‘The question is to provoke fresh thought, not to elicit an answer.’ (Stephen Guy)
I thought that was a great way of framing it. At an Action Learning Facilitators’ Training event with the NHS this week, we were looking at open coaching-type questions in the exploration phase of an Action Learning round and how they differ from, say, simple questions for clarification. A great question for exploration often stops a presenter in their thinking tracks. We may notice them fall silent; gaze upwards as if on search mode; get stuck for words; speak tentatively or more…slowly.
That’s very different to a presenter who answers quickly, fluently or easily – as if telling us something they already know or have already thought through for themselves. In a different Action Learning set recently, one presenter did just that. They were speaking as an expert, not as a learner, so I invited them to count to 10 silently before responding to any question posed – and invited the rest of the group to count to 10 silently too, after the presenter had spoken, before offering a next question.
The idea here was to allow the questions to sink deep. Thomas Aquinas, a philosopher and theologian, commented (my paraphrase) that a great question sets us off on a journey of discovery. Brian Watts observed, similarly, that the word question itself has the word quest embedded in it. Sonja Antell invites a presenter simply – but not always easily – to ‘sit with the question’, to reflect in silence and allow the question to do its work. It’s often the place where transformation occurs.
‘Action Learning aims to shake you out of the cage of your current thinking.’ (Pedler & Boutall)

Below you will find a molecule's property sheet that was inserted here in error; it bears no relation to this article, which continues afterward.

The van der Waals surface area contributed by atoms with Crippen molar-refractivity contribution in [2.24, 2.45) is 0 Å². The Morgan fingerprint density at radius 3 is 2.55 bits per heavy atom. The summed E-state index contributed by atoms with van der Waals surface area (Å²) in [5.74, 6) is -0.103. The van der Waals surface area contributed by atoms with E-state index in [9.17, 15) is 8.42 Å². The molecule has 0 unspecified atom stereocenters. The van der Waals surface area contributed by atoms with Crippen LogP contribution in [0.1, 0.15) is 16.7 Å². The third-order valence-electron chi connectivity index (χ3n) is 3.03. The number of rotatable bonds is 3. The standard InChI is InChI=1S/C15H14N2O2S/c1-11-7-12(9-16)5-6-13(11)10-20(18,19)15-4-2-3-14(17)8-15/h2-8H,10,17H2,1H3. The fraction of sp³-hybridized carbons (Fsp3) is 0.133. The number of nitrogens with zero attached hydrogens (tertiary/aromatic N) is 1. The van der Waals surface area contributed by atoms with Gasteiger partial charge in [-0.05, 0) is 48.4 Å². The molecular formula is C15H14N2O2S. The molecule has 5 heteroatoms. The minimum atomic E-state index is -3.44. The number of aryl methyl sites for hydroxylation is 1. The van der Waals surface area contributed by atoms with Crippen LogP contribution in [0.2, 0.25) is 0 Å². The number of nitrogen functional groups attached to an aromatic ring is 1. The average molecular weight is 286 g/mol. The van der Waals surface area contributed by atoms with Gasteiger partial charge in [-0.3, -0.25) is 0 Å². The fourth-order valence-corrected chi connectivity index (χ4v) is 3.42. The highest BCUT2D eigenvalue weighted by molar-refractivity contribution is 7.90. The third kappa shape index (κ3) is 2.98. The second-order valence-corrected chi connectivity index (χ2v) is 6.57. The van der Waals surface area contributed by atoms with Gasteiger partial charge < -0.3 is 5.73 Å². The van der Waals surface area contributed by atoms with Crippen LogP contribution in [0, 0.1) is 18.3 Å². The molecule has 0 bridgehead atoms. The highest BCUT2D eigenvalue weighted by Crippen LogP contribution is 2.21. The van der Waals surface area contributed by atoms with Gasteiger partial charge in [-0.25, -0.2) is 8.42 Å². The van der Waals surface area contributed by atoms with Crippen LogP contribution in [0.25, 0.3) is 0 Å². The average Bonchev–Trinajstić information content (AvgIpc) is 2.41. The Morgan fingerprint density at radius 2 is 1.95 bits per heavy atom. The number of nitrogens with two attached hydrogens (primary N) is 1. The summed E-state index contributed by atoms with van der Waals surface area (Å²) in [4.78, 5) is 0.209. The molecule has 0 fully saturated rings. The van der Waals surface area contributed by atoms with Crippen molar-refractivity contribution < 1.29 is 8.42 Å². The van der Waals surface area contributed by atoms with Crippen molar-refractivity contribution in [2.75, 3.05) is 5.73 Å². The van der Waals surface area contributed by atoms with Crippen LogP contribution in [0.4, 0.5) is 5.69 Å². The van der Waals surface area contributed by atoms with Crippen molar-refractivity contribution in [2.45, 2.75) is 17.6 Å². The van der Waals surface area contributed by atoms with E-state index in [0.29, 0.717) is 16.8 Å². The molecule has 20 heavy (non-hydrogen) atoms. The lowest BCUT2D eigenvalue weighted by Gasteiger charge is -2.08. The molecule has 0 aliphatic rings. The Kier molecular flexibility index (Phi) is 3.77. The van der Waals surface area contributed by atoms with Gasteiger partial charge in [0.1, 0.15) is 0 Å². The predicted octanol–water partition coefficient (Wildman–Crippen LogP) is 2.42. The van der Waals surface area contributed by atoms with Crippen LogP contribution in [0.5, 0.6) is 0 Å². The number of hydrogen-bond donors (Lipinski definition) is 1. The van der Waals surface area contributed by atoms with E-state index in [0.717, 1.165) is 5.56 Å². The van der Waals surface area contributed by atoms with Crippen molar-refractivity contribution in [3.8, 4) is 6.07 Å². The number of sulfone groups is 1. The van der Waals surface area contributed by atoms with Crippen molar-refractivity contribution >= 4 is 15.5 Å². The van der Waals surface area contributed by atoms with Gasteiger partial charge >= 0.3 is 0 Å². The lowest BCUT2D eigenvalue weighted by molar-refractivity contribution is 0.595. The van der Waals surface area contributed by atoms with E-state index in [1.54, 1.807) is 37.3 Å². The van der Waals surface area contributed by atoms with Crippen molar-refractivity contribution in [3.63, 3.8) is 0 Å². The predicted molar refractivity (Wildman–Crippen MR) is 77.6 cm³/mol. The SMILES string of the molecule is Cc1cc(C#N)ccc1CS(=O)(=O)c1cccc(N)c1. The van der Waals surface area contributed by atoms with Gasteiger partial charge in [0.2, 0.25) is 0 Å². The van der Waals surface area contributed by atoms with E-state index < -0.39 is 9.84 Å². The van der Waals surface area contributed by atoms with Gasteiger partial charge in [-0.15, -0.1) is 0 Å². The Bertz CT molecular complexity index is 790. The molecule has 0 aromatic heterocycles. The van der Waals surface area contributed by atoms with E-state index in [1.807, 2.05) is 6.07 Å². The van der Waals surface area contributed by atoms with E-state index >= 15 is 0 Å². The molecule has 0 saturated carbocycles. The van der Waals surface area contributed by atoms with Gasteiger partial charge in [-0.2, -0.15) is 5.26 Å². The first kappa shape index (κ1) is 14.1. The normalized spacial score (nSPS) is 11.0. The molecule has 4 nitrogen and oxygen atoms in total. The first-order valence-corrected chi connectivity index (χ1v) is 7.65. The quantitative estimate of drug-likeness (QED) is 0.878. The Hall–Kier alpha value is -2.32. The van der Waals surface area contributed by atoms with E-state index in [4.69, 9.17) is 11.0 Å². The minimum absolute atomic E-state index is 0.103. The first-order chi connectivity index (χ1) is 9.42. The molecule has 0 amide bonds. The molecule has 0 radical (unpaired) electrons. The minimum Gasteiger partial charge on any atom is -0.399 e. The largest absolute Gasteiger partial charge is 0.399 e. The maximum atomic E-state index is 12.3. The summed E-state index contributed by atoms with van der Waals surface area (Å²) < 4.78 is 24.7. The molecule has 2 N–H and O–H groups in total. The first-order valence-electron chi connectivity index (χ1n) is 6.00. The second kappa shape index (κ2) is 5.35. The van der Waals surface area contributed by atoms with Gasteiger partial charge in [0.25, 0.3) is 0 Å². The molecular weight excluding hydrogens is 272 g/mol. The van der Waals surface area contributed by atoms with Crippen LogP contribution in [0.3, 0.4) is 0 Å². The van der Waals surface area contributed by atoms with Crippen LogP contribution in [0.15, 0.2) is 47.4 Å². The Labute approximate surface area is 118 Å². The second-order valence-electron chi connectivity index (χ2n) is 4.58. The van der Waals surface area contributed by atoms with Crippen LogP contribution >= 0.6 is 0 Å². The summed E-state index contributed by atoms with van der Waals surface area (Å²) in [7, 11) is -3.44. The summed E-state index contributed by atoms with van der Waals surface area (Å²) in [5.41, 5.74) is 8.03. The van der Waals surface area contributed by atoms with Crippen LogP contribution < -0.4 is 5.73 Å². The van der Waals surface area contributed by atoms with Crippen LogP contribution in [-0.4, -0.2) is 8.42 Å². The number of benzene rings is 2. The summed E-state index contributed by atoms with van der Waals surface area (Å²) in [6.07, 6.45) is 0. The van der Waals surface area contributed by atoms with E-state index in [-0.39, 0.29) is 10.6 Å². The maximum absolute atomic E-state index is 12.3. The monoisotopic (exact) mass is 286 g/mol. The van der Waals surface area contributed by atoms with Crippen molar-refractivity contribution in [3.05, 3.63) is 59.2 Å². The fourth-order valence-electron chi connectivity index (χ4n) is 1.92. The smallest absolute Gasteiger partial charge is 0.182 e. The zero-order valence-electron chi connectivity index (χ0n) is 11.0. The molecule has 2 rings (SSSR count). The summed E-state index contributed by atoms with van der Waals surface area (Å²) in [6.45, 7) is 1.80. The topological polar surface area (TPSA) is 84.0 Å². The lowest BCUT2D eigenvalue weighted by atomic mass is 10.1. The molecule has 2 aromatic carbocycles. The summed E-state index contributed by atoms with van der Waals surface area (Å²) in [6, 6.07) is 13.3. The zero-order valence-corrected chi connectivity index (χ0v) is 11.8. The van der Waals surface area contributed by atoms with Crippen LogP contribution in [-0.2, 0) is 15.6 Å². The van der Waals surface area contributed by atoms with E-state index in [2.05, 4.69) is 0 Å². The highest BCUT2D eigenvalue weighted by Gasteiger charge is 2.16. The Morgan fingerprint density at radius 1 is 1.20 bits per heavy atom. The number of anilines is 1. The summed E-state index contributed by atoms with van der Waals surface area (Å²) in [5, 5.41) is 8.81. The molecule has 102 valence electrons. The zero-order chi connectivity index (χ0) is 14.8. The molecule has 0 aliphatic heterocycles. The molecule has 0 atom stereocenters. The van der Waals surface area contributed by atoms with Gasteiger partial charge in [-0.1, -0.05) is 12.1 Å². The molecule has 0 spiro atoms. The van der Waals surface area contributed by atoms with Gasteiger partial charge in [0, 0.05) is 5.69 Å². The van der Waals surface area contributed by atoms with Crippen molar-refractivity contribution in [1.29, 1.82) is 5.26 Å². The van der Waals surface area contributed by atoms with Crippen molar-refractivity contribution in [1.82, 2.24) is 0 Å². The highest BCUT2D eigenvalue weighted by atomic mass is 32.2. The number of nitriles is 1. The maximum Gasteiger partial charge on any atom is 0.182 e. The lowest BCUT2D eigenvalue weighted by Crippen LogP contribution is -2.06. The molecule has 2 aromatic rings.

Action Learning: a method by which someone receives stretching, coaching-type questions from a small group of peers. The aim is to resolve a pressing challenge, a real-life/work issue that has left the person perplexed or stuck. The idea is to leave with actions, practical steps that will help to move things forward. Yet what gets a person stuck in the first place?
If it’s a complex challenge, such as that of navigating the intricacies of diverse human relationships, we may become inadvertently caged by our own assumptions. Gareth Morgan commented that ‘people have a knack for getting trapped in webs of their own creation.’ If we don’t know what assumptions we’re making, everything may seem self-evident to us.
This is where Action Learning and coaching really can help. If we can engender a spirit of curiosity within ourselves and invite challenging questions from different others, we may discover a door emerging in our previously-unseen cage, experience the agency to push it wide open and step outside to embrace fresh possibilities. It could just change...everything.
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